Step 2: Craft a Reassurance Statement
Next, you’ll want to create a Reassurance Statement that supports the positioning you’ve solidified for your organization using this formula:
We help insurers and their agents to retain employees and inspire performance.
Reassurance Statement example for a Personal Brand:
Dr. Jones helps children afflicted with the disease of childhood obesity achieve optimum weight and metabolic health.
Variations on the Reassurance Statement
There are often expansions or variations on the Reassurance Statement, such as:
- An identification of the offerings you provide:
e.g.: We build online communication programs to help insurers and their agents to retain employees…
- Referencing your history:
e.g.: For 25 years we have been working with insurers and their agents to retain employees…
Step 3: Assemble the Complete Statement
The last step in the process is simply combining the Positioning and Reassurance Statements in a cohesive manner:
Smith & Associates is the leading corporate communications firm to the insurance industry. For the last 25 years, we’ve helped insurers and their agents gain marketshare, retain the best employees, and inspire outstanding performance.
Example of a Complete Positioning Statement for a Personal Brand:
Lisa Jones, M.D. is the leading medical expert on childhood obesity and adolescent prevention strategies in the United States. Dr. Jones is passionate about empowering children afflicted with the disease of childhood obesity and their families with life-changing strategies and solutions for achieving optimum weight and metabolic health.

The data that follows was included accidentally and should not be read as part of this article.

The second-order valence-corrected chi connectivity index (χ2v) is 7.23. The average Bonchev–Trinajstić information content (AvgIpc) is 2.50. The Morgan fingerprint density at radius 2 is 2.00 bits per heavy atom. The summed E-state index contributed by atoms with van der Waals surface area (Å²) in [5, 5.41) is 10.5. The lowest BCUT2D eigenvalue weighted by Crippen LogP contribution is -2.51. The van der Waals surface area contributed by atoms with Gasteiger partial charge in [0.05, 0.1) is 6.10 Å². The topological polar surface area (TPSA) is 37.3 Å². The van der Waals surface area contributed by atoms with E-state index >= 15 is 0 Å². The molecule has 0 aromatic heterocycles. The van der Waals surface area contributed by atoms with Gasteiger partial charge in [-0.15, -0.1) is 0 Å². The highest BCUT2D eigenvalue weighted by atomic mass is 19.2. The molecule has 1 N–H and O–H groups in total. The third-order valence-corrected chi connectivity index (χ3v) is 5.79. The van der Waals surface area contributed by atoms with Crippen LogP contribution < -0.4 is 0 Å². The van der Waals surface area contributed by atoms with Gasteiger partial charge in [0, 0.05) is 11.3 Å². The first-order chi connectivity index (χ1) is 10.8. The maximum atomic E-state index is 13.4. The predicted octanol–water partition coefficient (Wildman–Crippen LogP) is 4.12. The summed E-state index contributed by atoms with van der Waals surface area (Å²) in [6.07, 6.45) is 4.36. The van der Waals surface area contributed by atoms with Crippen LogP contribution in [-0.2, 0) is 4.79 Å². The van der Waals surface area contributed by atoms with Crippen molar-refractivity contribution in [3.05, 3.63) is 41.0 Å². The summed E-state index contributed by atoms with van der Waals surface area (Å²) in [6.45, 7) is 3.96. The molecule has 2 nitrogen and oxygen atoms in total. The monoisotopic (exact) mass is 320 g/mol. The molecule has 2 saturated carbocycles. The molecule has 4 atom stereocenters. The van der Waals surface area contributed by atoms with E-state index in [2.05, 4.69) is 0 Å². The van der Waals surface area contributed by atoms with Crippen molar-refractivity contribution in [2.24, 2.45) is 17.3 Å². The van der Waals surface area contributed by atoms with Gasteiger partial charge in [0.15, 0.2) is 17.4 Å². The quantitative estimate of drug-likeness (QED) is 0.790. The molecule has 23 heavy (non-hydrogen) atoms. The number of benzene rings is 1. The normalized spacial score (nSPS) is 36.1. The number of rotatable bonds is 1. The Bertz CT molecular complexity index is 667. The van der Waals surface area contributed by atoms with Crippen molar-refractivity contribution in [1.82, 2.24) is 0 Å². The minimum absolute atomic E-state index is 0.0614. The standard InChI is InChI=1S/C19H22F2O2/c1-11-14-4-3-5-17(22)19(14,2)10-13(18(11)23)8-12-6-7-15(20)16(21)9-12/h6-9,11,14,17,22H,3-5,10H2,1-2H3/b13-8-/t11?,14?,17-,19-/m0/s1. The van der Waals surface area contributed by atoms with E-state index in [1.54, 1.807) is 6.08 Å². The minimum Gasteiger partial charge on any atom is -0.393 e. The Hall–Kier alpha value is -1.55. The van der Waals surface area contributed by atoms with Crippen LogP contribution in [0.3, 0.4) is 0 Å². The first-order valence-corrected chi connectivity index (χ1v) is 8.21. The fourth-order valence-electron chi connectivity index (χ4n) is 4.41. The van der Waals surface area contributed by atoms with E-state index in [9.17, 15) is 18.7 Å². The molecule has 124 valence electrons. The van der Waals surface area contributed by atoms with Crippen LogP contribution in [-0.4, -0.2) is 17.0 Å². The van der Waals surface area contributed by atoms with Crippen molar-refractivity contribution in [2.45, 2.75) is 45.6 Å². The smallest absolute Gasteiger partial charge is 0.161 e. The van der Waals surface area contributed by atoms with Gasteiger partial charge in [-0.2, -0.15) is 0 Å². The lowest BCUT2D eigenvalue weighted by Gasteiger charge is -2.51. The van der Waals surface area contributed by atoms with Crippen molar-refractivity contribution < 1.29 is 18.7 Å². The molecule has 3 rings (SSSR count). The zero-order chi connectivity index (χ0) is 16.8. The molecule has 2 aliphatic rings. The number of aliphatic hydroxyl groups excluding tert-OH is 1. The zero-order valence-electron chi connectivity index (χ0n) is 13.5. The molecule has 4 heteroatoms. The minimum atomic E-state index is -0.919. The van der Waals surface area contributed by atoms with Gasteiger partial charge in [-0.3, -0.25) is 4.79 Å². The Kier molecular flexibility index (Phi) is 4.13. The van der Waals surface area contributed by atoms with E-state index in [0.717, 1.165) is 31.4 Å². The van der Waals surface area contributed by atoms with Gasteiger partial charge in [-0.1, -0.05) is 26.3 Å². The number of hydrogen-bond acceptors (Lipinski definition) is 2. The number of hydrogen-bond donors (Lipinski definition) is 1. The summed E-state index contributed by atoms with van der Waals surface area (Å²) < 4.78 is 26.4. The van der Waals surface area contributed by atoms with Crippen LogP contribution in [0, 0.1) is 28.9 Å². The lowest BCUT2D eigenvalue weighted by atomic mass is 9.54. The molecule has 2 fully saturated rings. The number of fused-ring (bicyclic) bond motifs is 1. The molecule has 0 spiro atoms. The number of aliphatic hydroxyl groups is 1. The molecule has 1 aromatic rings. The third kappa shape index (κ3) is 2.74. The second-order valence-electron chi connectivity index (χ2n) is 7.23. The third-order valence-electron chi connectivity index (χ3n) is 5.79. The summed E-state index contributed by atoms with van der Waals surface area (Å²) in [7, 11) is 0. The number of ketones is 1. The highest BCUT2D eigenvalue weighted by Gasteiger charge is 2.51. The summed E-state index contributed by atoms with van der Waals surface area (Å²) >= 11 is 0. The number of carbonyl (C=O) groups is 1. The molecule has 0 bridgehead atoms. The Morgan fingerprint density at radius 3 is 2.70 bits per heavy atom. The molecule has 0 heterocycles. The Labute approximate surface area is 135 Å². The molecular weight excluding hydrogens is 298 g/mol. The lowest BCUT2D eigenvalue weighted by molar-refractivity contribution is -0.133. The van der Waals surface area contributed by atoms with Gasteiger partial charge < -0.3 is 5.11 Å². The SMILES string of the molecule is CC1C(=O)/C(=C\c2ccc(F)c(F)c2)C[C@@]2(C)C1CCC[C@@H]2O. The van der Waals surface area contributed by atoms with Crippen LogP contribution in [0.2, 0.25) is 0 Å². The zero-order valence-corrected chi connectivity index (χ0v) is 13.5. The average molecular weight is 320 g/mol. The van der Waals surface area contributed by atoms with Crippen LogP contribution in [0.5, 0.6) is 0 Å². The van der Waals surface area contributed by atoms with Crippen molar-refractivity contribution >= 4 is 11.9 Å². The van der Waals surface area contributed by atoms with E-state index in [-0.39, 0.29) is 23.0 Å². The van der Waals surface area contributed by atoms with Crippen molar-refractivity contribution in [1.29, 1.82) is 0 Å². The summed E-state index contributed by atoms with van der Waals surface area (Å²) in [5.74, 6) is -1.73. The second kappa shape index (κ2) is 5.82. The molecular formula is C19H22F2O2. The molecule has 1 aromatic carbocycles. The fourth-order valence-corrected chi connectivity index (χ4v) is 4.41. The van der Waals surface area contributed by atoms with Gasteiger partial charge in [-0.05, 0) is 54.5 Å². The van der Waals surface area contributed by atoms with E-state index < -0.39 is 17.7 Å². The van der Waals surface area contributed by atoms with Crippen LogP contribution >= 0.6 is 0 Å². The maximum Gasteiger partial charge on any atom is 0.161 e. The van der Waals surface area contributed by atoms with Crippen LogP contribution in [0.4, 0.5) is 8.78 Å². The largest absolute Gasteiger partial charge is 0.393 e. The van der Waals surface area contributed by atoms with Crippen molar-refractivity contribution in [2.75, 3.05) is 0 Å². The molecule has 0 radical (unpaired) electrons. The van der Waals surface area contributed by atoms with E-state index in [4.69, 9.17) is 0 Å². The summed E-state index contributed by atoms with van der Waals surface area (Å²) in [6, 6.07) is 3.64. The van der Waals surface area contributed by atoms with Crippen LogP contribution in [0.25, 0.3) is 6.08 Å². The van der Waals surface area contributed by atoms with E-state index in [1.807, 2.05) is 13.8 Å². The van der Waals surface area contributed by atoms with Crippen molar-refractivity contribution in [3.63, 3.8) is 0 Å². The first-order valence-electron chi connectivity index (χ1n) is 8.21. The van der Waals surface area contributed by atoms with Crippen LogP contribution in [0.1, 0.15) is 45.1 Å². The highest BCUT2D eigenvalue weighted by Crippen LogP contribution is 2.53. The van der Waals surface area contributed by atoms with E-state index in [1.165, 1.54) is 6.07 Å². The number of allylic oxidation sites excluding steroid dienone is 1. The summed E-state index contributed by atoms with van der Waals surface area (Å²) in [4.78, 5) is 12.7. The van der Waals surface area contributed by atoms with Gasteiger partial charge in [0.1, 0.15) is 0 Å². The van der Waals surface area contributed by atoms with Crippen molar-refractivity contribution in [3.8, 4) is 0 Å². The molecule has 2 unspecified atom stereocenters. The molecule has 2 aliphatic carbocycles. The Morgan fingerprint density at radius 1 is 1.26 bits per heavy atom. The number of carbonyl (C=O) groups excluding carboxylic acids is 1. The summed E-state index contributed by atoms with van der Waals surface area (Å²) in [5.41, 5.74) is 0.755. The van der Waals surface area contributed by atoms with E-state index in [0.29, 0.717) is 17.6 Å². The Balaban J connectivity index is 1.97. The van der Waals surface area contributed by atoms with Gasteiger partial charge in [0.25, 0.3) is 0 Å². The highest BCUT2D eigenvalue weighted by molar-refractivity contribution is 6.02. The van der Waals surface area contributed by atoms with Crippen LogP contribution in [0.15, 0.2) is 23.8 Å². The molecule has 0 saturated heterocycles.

Once you have crafted and are comfortable with your positioning and reassurance statements you might want to consider crafting a “conversational version” of this statement.
Conversational Version of the Positioning Statement
Many times positioning statements sound great on paper, but sound stiff and lack conversational appeal when spoken.
It’s important that once you create your positioning statement that you have a version that flows well when spoken. For example, if you really were meeting someone in an elevator for the first time, how would it sound?
Here’s an example of what a spoken version of a positioning statement might look like:
Key Elements of a Positioning Statement:
- Positioning Statements are concise and succinct.
- Your positioning should be compelling.
- Positioning Statements should be slightly aspirational.
- It should always be very easy for a prospect or visitor to identify that they are NOT a fit for your organization or services once they hear your positioning statement.
- Once identified, your Positioning Statement should be carved in stone along with your Purpose Statement while the Reassurance Statement can be adapted or narrowed over time.
- You should have a conversational version of your Positioning Statement.
Places to employ versions your Positioning Statement:
- Website (front page in a prominent location – one of the first things people will read)
- Personal introductions (spoken version)
- Speeches (spoken version)
- Marketing Materials
- Telephone Introductions (spoken version)
- Email Introductions